Condos draw split vote from planners
Published 10:07 pm Tuesday, July 16, 2019
The Suffolk Planning Commission voted 5-3 Tuesday in favor of rezoning a property that was once slated to be a funeral home and owned by Norfolk Mayor Kenny Alexander to allow for a condominium development.
Commissioners Johnnie Edwards, Anita Hicks and Mills Staylor voted against the rezoning, while Chairman Howard Benton, Vice Chairman Arthur Singleton, Kittrell Eberwine, John Rector and Oliver Creekmore voted in favor of recommending the proposal to City Council, which will take up the matter Aug. 21.
While the total property for the condos would be 7.1 acres, the portion to be rezoned is 4.4 acres and is at the intersection of East Washington Street and Suburban Drive. If the rezoning from residential low medium density to residential urban receives final approval, Coastal Virginia Developers plans to build 76 single-family attached condominiums on the two properties, with each having a minimum living space of 1,250 square feet.
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Three of the four properties surrounding the proposed development are already zoned residential urban — including an assisted living facility to the south, Wilson Pines Apartments to the east and the vacant land Alexander already owns to the west.
In November 2014, City Council approved a conditional use permit for Alexander to operate a 17,000-square-foot funeral home and crematorium, though it was never built due to opposition from residents. Nearly three years later, Alexander received approval to open a funeral home at the site of the former DMV at 268 Holladay St.
Whitney Saunders, representing Alexander and Coastal Virginia Developers, which plans to develop the property, said its proposed use after the rezoning is compatible with what is now in the area. He said Alexander and the developer heard the desire of residents not to have a commercial business at that location.
“If there was one resounding voice of opposition to a commercial zoning here … that voice was that this should be a residential zoning,” Saunders said. “That’s been heard.”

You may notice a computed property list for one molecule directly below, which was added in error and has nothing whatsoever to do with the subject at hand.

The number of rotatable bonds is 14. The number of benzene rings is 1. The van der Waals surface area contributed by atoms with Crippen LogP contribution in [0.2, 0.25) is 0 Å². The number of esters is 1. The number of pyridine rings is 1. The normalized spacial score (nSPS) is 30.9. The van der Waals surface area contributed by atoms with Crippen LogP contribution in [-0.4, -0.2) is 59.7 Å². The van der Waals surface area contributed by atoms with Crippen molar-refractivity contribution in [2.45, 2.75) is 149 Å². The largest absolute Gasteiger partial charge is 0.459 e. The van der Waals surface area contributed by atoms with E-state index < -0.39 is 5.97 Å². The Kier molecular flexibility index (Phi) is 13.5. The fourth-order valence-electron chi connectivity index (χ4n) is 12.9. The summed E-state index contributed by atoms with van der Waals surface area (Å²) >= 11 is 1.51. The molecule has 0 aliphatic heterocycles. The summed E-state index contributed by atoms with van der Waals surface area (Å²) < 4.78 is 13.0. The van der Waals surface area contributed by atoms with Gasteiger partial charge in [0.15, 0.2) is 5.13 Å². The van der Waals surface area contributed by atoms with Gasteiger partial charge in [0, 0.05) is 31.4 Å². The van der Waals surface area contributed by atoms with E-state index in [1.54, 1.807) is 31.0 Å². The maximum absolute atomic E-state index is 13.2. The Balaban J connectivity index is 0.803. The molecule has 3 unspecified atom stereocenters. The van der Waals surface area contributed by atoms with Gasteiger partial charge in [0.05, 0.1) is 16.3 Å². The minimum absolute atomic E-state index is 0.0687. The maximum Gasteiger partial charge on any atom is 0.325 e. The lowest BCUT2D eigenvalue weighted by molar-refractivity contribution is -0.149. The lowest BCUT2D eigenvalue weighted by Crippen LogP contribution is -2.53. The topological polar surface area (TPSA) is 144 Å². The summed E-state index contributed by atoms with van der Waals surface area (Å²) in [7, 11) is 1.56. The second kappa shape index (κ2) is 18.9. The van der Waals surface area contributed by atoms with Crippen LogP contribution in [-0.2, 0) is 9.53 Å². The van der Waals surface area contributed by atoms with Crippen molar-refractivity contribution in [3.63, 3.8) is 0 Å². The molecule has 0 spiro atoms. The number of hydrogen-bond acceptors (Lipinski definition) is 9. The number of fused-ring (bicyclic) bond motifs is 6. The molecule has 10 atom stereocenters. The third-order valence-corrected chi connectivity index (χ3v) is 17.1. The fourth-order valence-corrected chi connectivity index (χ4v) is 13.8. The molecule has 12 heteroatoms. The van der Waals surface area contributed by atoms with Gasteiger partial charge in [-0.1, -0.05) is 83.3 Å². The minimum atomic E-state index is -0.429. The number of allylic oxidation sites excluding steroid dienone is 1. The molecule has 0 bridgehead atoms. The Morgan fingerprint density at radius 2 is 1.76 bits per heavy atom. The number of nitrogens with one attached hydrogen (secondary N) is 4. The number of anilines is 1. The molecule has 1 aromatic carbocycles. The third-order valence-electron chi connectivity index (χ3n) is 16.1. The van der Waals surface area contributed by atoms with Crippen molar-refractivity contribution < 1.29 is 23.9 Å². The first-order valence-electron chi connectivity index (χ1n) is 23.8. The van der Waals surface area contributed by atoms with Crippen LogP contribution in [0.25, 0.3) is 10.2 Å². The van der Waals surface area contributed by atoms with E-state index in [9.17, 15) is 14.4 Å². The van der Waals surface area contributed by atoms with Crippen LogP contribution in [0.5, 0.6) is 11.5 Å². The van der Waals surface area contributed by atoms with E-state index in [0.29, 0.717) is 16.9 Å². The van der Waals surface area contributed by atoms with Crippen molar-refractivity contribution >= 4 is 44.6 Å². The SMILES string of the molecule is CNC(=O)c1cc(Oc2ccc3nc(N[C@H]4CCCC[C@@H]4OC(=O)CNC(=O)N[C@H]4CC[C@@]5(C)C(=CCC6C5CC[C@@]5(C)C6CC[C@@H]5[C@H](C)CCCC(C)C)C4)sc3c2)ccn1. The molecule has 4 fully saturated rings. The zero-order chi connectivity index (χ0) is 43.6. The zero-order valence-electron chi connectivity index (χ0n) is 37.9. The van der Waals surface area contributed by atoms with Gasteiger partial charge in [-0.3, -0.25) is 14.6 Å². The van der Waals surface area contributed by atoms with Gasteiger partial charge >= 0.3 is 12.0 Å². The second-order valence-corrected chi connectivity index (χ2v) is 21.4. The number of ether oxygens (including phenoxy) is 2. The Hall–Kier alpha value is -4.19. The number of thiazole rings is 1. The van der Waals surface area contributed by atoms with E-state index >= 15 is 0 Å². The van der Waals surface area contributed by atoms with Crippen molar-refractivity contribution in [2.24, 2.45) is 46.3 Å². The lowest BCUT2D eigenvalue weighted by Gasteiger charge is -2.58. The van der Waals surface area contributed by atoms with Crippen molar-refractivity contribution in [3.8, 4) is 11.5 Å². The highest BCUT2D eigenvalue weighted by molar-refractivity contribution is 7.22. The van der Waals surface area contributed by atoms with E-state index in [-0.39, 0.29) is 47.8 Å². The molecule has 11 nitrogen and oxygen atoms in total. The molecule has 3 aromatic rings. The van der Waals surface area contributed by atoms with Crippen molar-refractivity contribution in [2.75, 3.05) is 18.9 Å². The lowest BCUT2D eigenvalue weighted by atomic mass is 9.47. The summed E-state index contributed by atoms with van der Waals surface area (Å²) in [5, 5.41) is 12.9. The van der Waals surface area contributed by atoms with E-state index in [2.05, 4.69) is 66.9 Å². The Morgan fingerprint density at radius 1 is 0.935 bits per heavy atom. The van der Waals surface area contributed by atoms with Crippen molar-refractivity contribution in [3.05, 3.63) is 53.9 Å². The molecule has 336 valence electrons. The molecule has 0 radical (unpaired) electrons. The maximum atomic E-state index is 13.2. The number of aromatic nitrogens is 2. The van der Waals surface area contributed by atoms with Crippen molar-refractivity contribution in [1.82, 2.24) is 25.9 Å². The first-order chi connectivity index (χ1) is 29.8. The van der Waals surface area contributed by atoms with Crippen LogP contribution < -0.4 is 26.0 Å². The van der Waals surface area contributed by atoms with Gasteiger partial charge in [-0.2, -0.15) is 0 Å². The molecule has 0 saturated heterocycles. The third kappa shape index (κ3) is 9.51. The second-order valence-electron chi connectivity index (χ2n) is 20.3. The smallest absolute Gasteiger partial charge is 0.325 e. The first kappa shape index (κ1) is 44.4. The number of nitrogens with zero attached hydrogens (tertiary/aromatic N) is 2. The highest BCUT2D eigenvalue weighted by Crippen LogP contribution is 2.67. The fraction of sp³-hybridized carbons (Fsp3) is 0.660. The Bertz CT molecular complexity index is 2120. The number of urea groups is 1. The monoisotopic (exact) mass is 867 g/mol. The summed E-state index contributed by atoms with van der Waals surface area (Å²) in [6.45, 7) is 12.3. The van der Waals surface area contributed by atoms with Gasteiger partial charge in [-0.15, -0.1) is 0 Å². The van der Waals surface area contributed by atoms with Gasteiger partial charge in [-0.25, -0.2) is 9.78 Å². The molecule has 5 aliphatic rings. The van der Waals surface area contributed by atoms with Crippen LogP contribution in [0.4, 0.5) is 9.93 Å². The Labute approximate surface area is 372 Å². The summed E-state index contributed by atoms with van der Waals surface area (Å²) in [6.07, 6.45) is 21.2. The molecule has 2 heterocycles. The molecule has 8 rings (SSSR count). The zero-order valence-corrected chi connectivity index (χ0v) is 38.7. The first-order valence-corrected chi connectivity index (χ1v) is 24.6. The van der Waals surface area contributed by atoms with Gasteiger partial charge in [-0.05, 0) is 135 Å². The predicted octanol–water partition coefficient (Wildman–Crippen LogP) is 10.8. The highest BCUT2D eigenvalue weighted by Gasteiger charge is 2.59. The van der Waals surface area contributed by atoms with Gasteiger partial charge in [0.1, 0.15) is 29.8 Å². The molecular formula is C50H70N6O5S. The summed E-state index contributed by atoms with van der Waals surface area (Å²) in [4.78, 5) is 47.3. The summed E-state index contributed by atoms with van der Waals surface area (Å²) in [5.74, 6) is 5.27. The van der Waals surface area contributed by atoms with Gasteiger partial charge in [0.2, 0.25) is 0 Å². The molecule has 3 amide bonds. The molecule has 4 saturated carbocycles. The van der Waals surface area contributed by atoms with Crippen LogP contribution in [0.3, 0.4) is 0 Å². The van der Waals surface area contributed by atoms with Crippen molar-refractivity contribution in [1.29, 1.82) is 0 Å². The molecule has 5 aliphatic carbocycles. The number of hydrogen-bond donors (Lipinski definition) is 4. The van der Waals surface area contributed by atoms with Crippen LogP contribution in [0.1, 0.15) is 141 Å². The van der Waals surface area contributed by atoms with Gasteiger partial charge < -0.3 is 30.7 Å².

He added that the proposed development would be named for Drs. L.T. and Margaret Reid, who practiced medicine in the Suffolk community for 42 years.
“When bringing this project to the community, and discussing it with Oak Grove (Baptist) Church and with people who live within this neighborhood, there seemed to be some definite desire to have two people who lived within this neighborhood honored,” Saunders said.
Saunders presented the commission with two petitions — one signed by members of Oak Grove Baptist Church, and another signed by the community, he said — with 50 people on one petition and another 25 to 27 on another.
Sylvia Copeland-Murphy, an assistant pastor at Oak Grove Baptist Church, spoke in favor of the project during a public hearing. She said she, the church trustees and its pastor met multiple times with the developer and addressed concerns about the type of housing it would be, the property’s upkeep and having access to the church’s cemetery, which is just behind the property. Copeland-Murphy said she was told the road to the cemetery would be widened to improve access to it.
Saunders also noted that a retention pond would be put in at its entrance.
Residents Margaret Barnes and Rosa Bowe opposed the project during Tuesday’s public hearing.
While Barnes said she had not read or seen the application for the rezoning request, “the disregard for the community is apparent” with the proposal, and it would bring too much traffic to a congested area. She said in 2014, she helped circulate a petition with more than 300 signatures to it that noted more than 97 percent of residents opposed the conditional use permit for the site. She wants the current zoning to remain unchanged.
“Go someplace more conducive for what it is you want to do and for the high volume of traffic you plan to generate,” Barnes said.
The staff report noted that the proposed development, which will be accessed from Suburban Drive, notes it would generate 38 total morning peak trips and 50 total afternoon peak trips if the site is developed to 76 units. Turn lanes would not be required for the project.
Barnes said that in the mid-1970s, the Reids could afford to move into a choice neighborhood, and tried to do so, but were turned away, instead living at the address where Bowe now lives, at 2540 E. Washington St., until they died.
“It’s not something that I think would honor them,” Barnes said. “They sold the house to someone who would retain the legacy of what they wanted to leave there. That property will never be sold for condos, or for RU zoning. It will not happen. It was a choice piece of property at that time and it still is. I think they would consider it an affront.”
Saunders said in response that while no one wants to have their neighborhood change, the proposal would fit in with the city’s comprehensive plan.
Hicks said she had concerns about the traffic, as well as the lack of buy-in from the residents nearest the property.
Commissioner Johnnie Edwards, who voted against the proposal, expressed concerns with community support and wanted assurances that there were no gravesites on the property.
“What this discussion has illuminated to me is that the community and the developers need to get together and have a conversation,” Edwards said, adding, “I think it would be very wise for that conversation to happen.”